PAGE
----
By Alvin Danenberg, DDS, DrBicuspid.com contributing writer

January 24, 2018 -- Have your patients asked you about the use of so-called essential oils? Used in the mouth, these oils will kill bacteria.

Alvin Danenberg, DDS
Alvin Danenberg, DDS.

In fact, published research shows that essential oils may work as well as chlorhexidine, which is the gold standard to kill mouth bacteria. These oils have advantages over chlorhexidine in that they often taste better and do not stain teeth.

So, while it appears that essential oils could be a boon for oral health, there are some drawbacks that contribute to these essential oils not being used on a daily basis.

One of these drawbacks is that certain essential oils in high concentrations may kill bacteria indiscriminately, like chlorhexidine. Also, high amounts of some essential oils may damage healthy gum tissue cells, again just like chlorhexidine.

What is an essential oil?

Let's back up -- what is an essential oil?

They are highly concentrated versions of the natural oils in plants, such as lavender, rosemary, cedarwood, rose, peppermint, and cypress. The term essential is correct in the sense that these oils are the essence of the plant they are extracted from. However, essential oils are not really oils, since they do not contain lipids. Instead, they are highly complex compounds, which may consist of several hundred different components of alcohols, aldehydes, terpenes, ethers, ketones, phenols, and oxides. These oils are an essential part of plants and function as the plant's immune system to protect them from microbes and pests.

One example of a study that shows that different types of essential oils will reduce gum infection effectively by killing bacteria, reducing bleeding, and decreasing inflammation was published in Clinical Oral Investigations in 2015 (January 2015, Vol. 19:1, pp. 97-107).

This and other research suggests that essential oils may be as effective or almost as effective as chlorhexidine. They even help with bad breath (Journal of Applied Oral Science, November-December 2016, Vol. 24:6, pp. 582-589). Therefore, either antimicrobial mouthwashes -- those containing essential oils or those containing chlorhexidine -- could help with acute infection.

Some issues

While this research sounds great, there are some caveats.

The U.S. Food and Drug Administration does not have controls in place to regulate the purity and concentrations of essential oils used for therapeutic purposes (American Journal of Health-System Pharmacy, May 2017, Vol. 74:9, pp. e153-e162). Therefore, if one of your patients was putting together their own concoction of essential oils for a mouthwash, they might not know what was really in that mouthwash. Not to mention that some essential oils are more potent than others.

“It is not healthy to kill bacteria indiscriminately anywhere in or on the body.”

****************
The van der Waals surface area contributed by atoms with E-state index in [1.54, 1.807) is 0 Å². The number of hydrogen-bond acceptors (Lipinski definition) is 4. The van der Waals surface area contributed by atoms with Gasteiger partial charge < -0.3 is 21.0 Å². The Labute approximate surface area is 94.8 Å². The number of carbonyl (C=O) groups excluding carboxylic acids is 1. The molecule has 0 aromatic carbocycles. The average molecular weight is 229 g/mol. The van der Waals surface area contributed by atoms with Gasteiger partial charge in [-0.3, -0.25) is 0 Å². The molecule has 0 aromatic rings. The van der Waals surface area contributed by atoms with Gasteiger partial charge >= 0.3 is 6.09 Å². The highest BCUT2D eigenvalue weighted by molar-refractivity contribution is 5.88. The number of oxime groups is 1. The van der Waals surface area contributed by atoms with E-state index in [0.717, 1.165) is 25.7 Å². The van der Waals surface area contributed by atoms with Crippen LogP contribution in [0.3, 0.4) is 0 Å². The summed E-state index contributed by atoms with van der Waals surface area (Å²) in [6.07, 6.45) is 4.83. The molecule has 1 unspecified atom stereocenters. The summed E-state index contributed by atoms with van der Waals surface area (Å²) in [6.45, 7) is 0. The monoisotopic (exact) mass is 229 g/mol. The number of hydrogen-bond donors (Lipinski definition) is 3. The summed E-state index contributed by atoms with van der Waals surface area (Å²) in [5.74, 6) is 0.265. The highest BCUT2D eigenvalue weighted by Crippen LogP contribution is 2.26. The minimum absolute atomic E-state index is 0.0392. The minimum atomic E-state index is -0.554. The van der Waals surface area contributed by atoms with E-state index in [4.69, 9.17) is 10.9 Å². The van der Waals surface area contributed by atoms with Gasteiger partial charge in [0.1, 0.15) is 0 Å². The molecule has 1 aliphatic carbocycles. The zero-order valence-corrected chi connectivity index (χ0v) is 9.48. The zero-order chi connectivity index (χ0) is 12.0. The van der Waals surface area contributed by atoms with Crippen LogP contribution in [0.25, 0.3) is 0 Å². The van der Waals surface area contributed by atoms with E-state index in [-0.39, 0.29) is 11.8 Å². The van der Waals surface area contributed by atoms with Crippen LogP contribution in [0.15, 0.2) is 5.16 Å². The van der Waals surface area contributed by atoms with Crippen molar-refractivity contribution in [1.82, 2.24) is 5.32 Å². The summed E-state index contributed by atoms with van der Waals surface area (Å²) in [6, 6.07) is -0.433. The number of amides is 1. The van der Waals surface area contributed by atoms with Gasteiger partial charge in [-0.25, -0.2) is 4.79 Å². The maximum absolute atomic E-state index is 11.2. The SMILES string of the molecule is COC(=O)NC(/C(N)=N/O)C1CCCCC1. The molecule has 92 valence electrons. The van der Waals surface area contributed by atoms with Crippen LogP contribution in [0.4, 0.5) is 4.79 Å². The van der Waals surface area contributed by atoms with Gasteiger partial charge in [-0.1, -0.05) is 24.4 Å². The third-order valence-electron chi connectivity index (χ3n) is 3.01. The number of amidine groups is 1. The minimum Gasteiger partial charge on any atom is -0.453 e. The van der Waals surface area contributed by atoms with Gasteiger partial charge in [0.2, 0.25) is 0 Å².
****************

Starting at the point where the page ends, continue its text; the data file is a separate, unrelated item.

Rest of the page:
Some published studies show that chlorhexidine could be toxic to gum tissue cells around teeth, and these studies suggest that some essential oils could be toxic as well. These ingredients might prevent healthy gum tissue cells from functioning properly and reproducing normally (Toxicology in Vitro, August 2016, Vol. 34, pp. 88-96).

It is not healthy to kill bacteria indiscriminately anywhere in or on the body. Healthy plaque contains a bacterial population that balances acids around the teeth, assists in remineralization of the tooth surface, and kills pathogenic bacteria that might try to cause disease around the tooth.

Healthy bacteria on the tongue are necessary to change nitrates from healthy foods to eventually nitric oxide for the health of the cardiovascular system and the health of gum tissues around the teeth.

Bottom line

Many companies that manufacture and sell essential oils state that essential oils will only kill bad bacteria and leave good bacteria alone. The current medical research suggests that some essential oils will kill microbes effectively but indiscriminately, especially in high concentrations.

Studies show that essential oils may enhance healing following active treatment of dental disease (Interventional Medicine and Applied Science, June 2015, Vol. 7:2, pp. 78-84). But, when some are used on a daily basis in high concentrations and not along with professional treatment of acute infection, they could do harm to healthy bacteria and healthy gum tissues.

In my mind, I see dental disease as mainly a disease of diet and lifestyle. Why not first investigate and incorporate healthier ways of eating, living, and cleaning our mouths instead of just looking for chemicals in mouthwashes to solve our dental ills?

A version of this column first ran on Dr. Danenberg's blog. DrBicuspid.com appreciates the opportunity to reprint it. His book Crazy-Good Living from Elektra Press is available here.

Alvin Danenberg, DDS, practices at the Bluffton Center for Dentistry in Bluffton, SC. He is also on the faculty of the College of Integrative Medicine and created its integrative periodontal teaching module. He also spent two years as chief of periodontics at Charleston Air Force Base earlier in his career. His website is drdanenberg.com.

The comments and observations expressed herein do not necessarily reflect the opinions of DrBicuspid.com, nor should they be construed as an endorsement or admonishment of any particular idea, vendor, or organization.


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